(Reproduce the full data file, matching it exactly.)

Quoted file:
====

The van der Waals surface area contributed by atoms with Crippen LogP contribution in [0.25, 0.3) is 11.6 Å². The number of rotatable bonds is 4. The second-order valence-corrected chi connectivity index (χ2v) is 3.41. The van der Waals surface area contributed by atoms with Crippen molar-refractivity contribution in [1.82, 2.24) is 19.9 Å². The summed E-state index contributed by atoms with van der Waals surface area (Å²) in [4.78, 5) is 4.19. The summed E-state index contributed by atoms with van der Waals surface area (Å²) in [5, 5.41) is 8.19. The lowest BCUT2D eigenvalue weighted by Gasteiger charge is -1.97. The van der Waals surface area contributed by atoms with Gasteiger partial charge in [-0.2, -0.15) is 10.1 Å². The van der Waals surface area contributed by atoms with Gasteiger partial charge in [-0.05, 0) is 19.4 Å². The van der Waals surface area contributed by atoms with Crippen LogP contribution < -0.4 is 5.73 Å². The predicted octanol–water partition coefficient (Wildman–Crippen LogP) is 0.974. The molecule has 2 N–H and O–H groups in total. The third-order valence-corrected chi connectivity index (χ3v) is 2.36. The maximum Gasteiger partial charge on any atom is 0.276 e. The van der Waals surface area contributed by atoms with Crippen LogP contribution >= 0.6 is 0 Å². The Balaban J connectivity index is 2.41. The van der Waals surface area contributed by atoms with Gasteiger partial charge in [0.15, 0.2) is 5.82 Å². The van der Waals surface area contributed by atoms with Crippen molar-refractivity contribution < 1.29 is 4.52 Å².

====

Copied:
The van der Waals surface area contributed by atoms with Crippen LogP contribution in [0.25, 0.3) is 11.6 Å². The number of rotatable bonds is 4. The second-order valence-corrected chi connectivity index (χ2v) is 3.41. The van der Waals surface area contributed by atoms with Crippen molar-refractivity contribution in [1.82, 2.24) is 19.9 Å². The summed E-state index contributed by atoms with van der Waals surface area (Å²) in [4.78, 5) is 4.19. The summed E-state index contributed by atoms with van der Waals surface area (Å²) in [5, 5.41) is 8.19. The lowest BCUT2D eigenvalue weighted by Gasteiger charge is -1.97. The van der Waals surface area contributed by atoms with Gasteiger partial charge in [-0.2, -0.15) is 10.1 Å². The van der Waals surface area contributed by atoms with Gasteiger partial charge in [-0.05, 0) is 19.4 Å². The van der Waals surface area contributed by atoms with Crippen LogP contribution < -0.4 is 5.73 Å². The predicted octanol–water partition coefficient (Wildman–Crippen LogP) is 0.974. The molecule has 2 N–H and O–H groups in total. The third-order valence-corrected chi connectivity index (χ3v) is 2.36. The maximum Gasteiger partial charge on any atom is 0.276 e. The van der Waals surface area contributed by atoms with Crippen LogP contribution >= 0.6 is 0 Å². The Balaban J connectivity index is 2.41. The van der Waals surface area contributed by atoms with Gasteiger partial charge in [0.15, 0.2) is 5.82 Å². The van der Waals surface area contributed by atoms with Crippen molar-refractivity contribution < 1.29 is 4.52 Å².